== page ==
A dangerous new strain of drug-resistant yeast infection is spreading throughout the globe, and may soon reach the United States, according to the Centers for Disease Control (CDC).
The deadly strain, called Candida auris, has killed 60 percent of patients who developed the fungal infection, and is resistant to most anti-fungal drugs commonly used to treat such infections.
From The Washington Post:
“Most people are familiar with the garden variety kind of yeast infections that people get on the skin or in their genitals. But invasive yeast infections can be fatal, especially for patients in intensive care or having surgery. Others at risk include people with diabetes, patients taking powerful antibiotics and antifungal medications, and those with catheters.
“This emerging strain of yeast, known as Candida auris, has triggered outbreaks in health-care settings, causing bloodstream, wound and ear infections. Since 2009, the pathogen has been found in nine countries on four continents, including one possible infection in the United States in 2013.”
Hard to identify, difficult to treat
CDC officials issued an alert to healthcare facilities and medical associations that said: “CDC is concerned that C. auris will emerge in new locations, including the United States.”
The concern is that two, and possibly all three, of the classes of anti-fungal drugs currently used to treat such infections may not be effective against C. auris, according to CDC fungus expert, Tom Chiller.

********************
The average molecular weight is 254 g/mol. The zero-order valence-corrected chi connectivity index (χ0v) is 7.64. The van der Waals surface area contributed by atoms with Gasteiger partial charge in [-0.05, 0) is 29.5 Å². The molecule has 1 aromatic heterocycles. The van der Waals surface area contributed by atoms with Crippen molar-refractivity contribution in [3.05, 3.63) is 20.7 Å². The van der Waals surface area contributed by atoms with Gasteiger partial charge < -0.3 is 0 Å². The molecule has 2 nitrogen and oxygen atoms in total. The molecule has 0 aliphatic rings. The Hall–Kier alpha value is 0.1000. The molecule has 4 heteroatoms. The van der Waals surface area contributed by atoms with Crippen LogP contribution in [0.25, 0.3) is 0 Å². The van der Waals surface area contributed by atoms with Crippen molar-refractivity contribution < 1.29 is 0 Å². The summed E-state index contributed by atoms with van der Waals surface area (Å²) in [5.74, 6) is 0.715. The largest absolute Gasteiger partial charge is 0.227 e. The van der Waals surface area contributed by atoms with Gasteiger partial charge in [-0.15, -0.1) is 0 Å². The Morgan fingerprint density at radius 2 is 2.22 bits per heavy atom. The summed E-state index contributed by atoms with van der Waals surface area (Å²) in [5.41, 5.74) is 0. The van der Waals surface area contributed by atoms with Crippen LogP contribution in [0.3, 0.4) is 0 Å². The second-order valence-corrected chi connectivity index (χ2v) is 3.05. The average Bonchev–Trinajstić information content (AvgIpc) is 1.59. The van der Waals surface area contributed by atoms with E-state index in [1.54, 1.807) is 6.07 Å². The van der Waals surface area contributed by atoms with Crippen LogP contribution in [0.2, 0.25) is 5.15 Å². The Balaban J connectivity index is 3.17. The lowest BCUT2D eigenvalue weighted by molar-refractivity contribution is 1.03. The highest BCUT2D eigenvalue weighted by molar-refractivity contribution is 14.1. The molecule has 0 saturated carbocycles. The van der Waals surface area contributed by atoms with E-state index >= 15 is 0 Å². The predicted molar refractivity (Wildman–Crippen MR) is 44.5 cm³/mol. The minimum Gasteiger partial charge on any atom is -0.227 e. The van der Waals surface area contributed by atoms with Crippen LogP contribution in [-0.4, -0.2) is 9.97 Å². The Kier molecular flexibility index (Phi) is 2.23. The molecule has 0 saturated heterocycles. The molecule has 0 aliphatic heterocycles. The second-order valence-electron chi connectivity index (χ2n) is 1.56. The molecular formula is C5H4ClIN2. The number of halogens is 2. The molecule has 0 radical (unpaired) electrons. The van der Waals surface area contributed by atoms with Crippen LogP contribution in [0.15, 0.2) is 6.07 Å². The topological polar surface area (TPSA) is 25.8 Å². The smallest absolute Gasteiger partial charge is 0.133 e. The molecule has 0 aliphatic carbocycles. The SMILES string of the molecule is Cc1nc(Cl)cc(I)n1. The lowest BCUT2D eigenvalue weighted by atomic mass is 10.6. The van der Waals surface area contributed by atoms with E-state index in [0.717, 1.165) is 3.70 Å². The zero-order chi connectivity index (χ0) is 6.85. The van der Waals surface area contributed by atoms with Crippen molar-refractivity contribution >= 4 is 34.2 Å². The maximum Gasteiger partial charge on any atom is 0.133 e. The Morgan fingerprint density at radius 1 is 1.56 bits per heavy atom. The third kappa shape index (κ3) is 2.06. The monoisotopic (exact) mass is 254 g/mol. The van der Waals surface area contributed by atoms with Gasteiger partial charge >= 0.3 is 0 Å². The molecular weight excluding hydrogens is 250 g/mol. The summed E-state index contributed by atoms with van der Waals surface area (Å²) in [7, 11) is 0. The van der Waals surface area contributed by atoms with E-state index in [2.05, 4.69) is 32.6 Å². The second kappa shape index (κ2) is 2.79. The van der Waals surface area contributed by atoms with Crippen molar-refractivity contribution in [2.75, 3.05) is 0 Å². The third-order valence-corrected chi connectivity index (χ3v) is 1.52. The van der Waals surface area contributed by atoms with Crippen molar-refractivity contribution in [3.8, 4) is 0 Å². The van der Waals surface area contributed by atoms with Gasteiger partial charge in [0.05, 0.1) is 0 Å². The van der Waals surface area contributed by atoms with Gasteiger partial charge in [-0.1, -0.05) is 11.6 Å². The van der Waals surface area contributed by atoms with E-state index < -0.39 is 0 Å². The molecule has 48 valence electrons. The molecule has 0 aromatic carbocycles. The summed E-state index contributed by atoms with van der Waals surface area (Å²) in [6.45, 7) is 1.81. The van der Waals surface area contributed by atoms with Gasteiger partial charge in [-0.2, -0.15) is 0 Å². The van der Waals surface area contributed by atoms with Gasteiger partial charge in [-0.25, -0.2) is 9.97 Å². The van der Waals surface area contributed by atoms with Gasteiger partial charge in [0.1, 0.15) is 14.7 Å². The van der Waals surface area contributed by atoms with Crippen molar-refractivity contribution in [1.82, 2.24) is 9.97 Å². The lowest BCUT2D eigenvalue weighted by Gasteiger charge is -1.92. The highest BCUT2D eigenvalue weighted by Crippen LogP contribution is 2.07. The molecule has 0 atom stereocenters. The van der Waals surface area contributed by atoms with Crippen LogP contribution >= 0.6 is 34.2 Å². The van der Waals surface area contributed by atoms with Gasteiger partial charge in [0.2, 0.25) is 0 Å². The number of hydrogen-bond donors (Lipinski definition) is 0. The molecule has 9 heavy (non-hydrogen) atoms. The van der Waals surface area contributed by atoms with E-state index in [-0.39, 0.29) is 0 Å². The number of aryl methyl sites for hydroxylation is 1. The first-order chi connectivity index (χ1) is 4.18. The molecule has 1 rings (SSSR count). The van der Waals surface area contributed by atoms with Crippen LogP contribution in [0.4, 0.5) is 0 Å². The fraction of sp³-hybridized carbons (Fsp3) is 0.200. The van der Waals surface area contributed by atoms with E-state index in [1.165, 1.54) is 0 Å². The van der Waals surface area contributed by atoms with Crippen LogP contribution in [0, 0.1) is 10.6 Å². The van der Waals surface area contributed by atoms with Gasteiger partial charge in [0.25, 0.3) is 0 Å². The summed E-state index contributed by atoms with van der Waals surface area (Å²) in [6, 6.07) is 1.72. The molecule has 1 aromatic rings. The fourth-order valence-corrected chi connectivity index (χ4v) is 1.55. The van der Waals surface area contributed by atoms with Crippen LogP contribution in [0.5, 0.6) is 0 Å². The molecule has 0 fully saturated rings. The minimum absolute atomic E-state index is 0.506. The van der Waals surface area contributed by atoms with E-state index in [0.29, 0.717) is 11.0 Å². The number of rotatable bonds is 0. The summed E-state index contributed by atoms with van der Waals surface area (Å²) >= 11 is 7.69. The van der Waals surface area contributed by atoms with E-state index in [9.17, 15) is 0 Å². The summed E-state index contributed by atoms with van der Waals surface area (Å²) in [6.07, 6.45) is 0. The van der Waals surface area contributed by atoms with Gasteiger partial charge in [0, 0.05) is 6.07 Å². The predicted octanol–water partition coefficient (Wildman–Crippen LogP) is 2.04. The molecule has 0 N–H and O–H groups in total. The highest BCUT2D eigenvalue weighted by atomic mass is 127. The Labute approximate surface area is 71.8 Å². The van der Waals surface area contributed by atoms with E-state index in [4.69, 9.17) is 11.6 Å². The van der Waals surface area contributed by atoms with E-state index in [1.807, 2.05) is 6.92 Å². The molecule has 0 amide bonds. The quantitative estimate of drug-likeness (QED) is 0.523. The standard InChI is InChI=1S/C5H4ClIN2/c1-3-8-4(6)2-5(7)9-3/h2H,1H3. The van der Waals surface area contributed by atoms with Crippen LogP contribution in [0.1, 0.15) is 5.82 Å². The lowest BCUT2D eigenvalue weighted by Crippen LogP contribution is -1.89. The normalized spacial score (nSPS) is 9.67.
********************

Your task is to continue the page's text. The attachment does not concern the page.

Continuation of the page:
Another problem is that the strain may be easily misidentified:
“Invasive infections with any type of Candida can be fatal. Based on information from a limited number of patients, 60 percent of people with this new type of Candida infection have died, but it's not clear how many of them had other serious illnesses that also increased their risk of death.
“Most hospital labs in the United States also don't have the capacity to identify the new strain because it can be confused with other more common types of yeast. As a result, misidentification could lead to inappropriate treatment, he [Chiller] said.
“That's particularly important with this organism because the limited data so far suggests that the infections have occurred primarily in patients who were already in the hospital for other reasons. Unlike other types of yeast that typically spread from person to person, ‘this one seems to get into hospital settings and stay there,' Chiller said, and may spread from contact with the environment, such as contaminated surfaces or equipment.”
In recent years, the effectiveness of drugs in treating infections and illnesses has begun to diminish as more drug-resistant strains continue to develop. The overuse of antibiotics – and their presence in our food supply – has led to the rise of “superbugs” that are resistant to almost all current antibiotics, and no new antibiotics are being developed.
Natural alternatives to drug-based medicine
Mainstream medicine's approach to controlling infections and disease through the use of drugs is proving to be a failure in the long run. It's becoming increasingly clear that alternative medicines and natural methods of boosting the body's immune system are far more effective than Big Pharma solutions.
Through a diet of natural superfoods and organic nutritional supplements, you can build your body's resistance against infections and disease.
One of nature's most powerful green superfoods – spirulina – is now available in 100 percent organic tablet form and brought to you by Mike Adams, the Health Ranger, founder/editor of Natural News.
“Health Ranger Select 100% Organic Spirulina is certified kosher, non-GMO, meets ISO 9000 quality control standards and is 100% pure, with no fillers, additives, preservatives or binding ingredients. It provides the perfect balance of essential vitamins and nutrients.”